• Another bill would make it easier for students to use their $4,125 advanced opportunities allowance to take career-technical classes that lead to industry certifications.

Levy disclosure bill heads to House floor

With little discussion, the House Revenue and Taxation Committee approved a bill that would require school districts and other local governments to tell voters the cost of a property tax levy.

If House Bill 103 passes, local governments would have to disclose the cost of a levy, based on $100,000 of taxable property. The language would have to appear on the ballot.

The 2018 Legislature passed a similar bill, addressing bond issues.

Sponsored by Rep. Doug Ricks, R-Rexburg, HB 103 now heads to the House floor for a vote.

Math requirements fight heats up

The House Education Committee is pushing back against a requirement that high school seniors take math classes, reviving a 2018 debate in the process.

House Education voted to reject sections of an administrative rule that requires students to take two of their required six credits of math during senior year.

The committee also rejected language relating to senior projects, but stopped short of killing off the senior project.

Several legislators said they wanted to retain the required six math credits, but also want to allow students to take those courses at any point in high school.

Tracie Bent, the State Board of Education’s chief planning and policy officer, said the proposed math course rule is designed to promote high standards and to satisfy the Idaho Constitution’s requirement for a “general, uniform and thorough” public school system.

Bent also pointed out that postsecondary math remediation rates are lower for students who complete math courses in their senior year.

The fight appears to represent a disagreement over math as much as it does a fight over checks and balances. Last year, the Legislature passed Senate Bill 1266 with near unanimous support. That bill did away with the senior math requirement, but only within a section of state law dealing with gifted students.

“They should have known exactly what we were talking about and what we meant,” said Rep. Judy Boyle, R-Midvale. “Unless we as a Legislature guard jealously what our legislative duties and powers are, then the whole system falls apart.”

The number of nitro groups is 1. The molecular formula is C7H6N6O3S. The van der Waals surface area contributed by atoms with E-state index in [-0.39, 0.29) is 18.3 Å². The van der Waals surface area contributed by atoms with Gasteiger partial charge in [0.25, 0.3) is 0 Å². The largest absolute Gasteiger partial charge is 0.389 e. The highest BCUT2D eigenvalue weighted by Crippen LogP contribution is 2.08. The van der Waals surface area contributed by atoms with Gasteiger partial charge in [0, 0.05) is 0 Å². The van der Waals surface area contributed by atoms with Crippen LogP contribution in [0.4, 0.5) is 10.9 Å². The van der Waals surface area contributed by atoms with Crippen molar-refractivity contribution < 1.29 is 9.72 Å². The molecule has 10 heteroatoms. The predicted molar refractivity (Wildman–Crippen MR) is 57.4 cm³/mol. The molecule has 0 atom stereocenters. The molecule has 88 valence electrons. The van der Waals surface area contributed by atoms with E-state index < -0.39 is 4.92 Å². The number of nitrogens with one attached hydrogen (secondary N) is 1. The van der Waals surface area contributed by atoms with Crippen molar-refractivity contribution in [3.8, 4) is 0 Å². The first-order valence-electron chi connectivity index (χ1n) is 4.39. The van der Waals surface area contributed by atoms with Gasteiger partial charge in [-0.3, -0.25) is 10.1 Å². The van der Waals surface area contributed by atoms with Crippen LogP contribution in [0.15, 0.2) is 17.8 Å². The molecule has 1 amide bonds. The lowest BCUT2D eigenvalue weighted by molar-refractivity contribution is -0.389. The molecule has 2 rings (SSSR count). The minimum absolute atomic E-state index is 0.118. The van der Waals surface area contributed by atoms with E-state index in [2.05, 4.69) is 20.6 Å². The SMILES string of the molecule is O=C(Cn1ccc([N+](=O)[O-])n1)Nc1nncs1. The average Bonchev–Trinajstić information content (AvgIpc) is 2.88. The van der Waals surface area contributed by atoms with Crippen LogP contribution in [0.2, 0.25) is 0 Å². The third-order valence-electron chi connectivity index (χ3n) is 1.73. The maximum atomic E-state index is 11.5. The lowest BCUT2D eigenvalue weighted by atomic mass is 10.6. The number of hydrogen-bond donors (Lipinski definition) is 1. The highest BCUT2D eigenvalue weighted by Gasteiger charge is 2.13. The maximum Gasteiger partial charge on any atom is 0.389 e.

Sen. Steven Thayn, the Emmett Republican who sponsored SB 1266, told a House Education rules subcommittee last month that he has no problem with the rule remaining on the books, and knew his bill would not repeal the math requirement. Thayn said he only brought the bill as a conversation starter.

Monday’s debate was messy and confusing. Legislators confused the State Board with the State Department of Education, called on the wrong lawmaker to summarize a subcommittee report, could not remember what specific action the subcommittee recommended and nearly misstated a motion to reject sections of the rule.

Rep. Steve Berch, D-Boise, tried unsuccessfully to delay a vote until clarity was restored.

“I’m not hearing a compelling argument to reject either of those rules and, also, am hearing a fair amount of confusion about what is going on,” Berch said.

In the end, the committee rejected the senior math requirement on a voice vote.

Senate Education already voted to approve the senior math rule in its entirety. Under the sometimes confusing rulemaking process, both legislative chambers must reject a rule in order to kill it. Since the two chambers are at odds, the Senate’s earlier action could be enough to approve it. However, if the Senate decides to hold a hearing on House Education’s recommendation, that could set up a late-session showdown.

Idaho Education News reporter Clark Corbin contributed to this report.